Posted on 25 July 2012.
Computers have made high frequency trading a reality for any investor, but it can be a dangerous game to play. The stock market follows a fairly simple rule: the higher the risk, the higher the reward. At some levels of risk, investing is akin to gambling. The goal of any investor is to put the odds on his or her side; there are countless strategies to try and hedge the risk in these quick trades.
Complex computer algorithms can predict long period trends of certain stocks and markets; this trending can be taken advantage of through high frequency trading. An investor can position himself to take advantage of the drops and gains that occur along the trending. Some trades are opposites; when one goes up, the other goes down by investing in both a person can hedge possible losses. If this is done in high volume the wins are often slightly greater than the losses and so real money accumulates over time. Scalping is the “buy low and sell high” of high frequency trading; the difference is that the buy and sell value are often only pennies apart. In an extremely volatile market, this can quickly turn into a pile of profits, especially once computers are involved that can accept parameters and make trades instantly.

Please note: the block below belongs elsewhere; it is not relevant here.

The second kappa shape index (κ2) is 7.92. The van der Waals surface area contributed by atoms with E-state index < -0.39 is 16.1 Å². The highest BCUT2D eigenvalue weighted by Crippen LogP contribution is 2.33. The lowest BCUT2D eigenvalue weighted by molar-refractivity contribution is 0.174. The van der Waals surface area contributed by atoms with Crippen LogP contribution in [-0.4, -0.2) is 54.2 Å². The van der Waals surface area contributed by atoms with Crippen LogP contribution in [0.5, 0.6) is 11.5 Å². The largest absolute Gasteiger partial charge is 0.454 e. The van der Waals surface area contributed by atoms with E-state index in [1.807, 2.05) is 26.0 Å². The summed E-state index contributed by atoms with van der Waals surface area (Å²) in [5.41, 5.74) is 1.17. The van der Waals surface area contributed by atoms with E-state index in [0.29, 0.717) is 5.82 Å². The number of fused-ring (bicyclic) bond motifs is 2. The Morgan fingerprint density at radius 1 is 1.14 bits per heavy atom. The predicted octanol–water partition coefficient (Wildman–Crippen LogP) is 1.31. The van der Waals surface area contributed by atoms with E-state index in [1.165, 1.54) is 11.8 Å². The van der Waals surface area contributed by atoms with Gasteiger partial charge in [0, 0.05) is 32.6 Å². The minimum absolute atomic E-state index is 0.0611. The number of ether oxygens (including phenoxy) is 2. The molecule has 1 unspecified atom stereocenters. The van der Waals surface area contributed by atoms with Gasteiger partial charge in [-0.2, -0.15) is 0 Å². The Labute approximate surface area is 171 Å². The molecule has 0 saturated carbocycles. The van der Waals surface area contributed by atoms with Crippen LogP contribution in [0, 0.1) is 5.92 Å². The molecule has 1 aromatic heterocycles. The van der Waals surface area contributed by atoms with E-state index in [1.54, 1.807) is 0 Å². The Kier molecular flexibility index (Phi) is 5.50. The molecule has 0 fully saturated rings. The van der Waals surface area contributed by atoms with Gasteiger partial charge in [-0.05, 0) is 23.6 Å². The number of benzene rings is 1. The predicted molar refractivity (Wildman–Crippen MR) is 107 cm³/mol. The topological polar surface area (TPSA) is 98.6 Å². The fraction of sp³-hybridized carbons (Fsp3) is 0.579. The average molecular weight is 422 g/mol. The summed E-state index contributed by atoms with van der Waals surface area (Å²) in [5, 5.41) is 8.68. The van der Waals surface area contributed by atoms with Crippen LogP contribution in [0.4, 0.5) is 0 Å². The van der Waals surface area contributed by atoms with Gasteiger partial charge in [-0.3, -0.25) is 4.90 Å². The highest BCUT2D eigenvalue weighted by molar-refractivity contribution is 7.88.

It is a risky business to deal in high frequency trading, but it is an adrenaline rush. The ability to actively make money through investing is a great way to turn investing from a hobby into a career; it is not something to be entered into lightly though. Just like any area of the stock market, an investor needs to understand what he or she is doing. Practice, patience, and information are the three keys to being successful in the stock market, whether it is with commodities or high frequency trading
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